I don’t have real boobs anymore. I don’t really care. My new ones are part of me and are normal to me. The six by four inch scar on my leg is not startling to me anymore. The round scars on my side where the tubes poked out are no more strange to me than the freckles surrounding them. The scars on my stomach after a very scary surgery, made scarier by my cancer history, are a part of me, too.
Even though I’m pretty excited about being able to wear strapless dresses without the hardware underneath it and that I can comfortably go running in just a t-shirt, the truth is I did lose something. I lost a lot.
I lost months of health. I lost the ability to go into a doctor’s office and confidently know that everything is probably alright with me. I lost a big part of my femininity. I lost many nights of sleep in sickness and worry. I’ve lost the ability to be a “normal” 36 year old.
I’m different now. My story is longer and more complicated than many stories will ever be. I have chronic pain due to a nice parting shot from chemotherapy. I don’t get to make plans knowing that I will be able to keep them. I hardly ever get to be pain free. I battle depression, winning most of the time, but I still have to fight it.
All of those things are worth mourning. They are hard. They are difficult. They are life-changing. And, it’s okay to cry over them once a year.
Lest I leave my mourning in an inappropriate place of honor, I have to remember that cancer did not just take things away. It also gave me everything that I had the ability to learn.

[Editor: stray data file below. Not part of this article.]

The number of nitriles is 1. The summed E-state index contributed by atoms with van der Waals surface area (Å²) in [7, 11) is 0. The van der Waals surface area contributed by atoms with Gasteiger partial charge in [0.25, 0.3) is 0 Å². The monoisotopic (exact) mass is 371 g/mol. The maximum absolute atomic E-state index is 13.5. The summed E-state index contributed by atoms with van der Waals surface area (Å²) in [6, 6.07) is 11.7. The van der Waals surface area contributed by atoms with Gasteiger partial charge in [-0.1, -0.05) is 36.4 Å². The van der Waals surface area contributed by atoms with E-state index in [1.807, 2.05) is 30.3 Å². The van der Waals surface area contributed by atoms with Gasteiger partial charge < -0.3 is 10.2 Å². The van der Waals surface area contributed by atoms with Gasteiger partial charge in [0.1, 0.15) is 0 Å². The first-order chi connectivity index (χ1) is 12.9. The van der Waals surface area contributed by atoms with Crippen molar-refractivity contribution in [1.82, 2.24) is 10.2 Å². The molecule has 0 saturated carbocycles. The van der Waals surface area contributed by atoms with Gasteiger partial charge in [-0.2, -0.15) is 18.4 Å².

My life is better, richer, and more full for having had cancer. I don’t take my health for granted. I don’t take the gift of my three year old son as something that I deserved to have. I rejoice in the hours, and sometimes days, that are pain-free. I have flashes of overwhelming thankfulness for something as silly as watching my son point to the letters of the alphabet during closing circle time at his school. My faith in God has been challenged, has been stretched almost to breaking, has cracked in places, but has not broken. In my search for the why of cancer, I learned that God is bigger than me, that His plan for me is more wonderful and elaborate than I could ever imagine, the Christ Himself prays for me (seriously, does it get any better than that?), and that God has held me close in every sleepless night, in every terrifying surgery, and has given me His strength when I had none left.
It’s not just about me, either. I have walked with many women through scares of breast cancer as well as the reality of a diagnosis. I have been able to look into the pit that threatens to swallow them and say, “I’ve been down there. It won’t keep you forever.” I can show them my scars and not cry, showing them that life won’t continue to be this awful. My empathy has grown by leaps and bounds and I’ve gained an ability to “see” when someone is hurting.
I would never trade in the grief if I had to give up the blessing as well.
And so, after untwisting my brain a bit, I’ve realized that anniversaries bring remembrances, pain, grief, joy, thankfulness and some pretty deep introspection.
Most importantly, I’ve learned that all of it is okay!
And wine. Wine and chinese food with chocolate for dessert are all okay, too.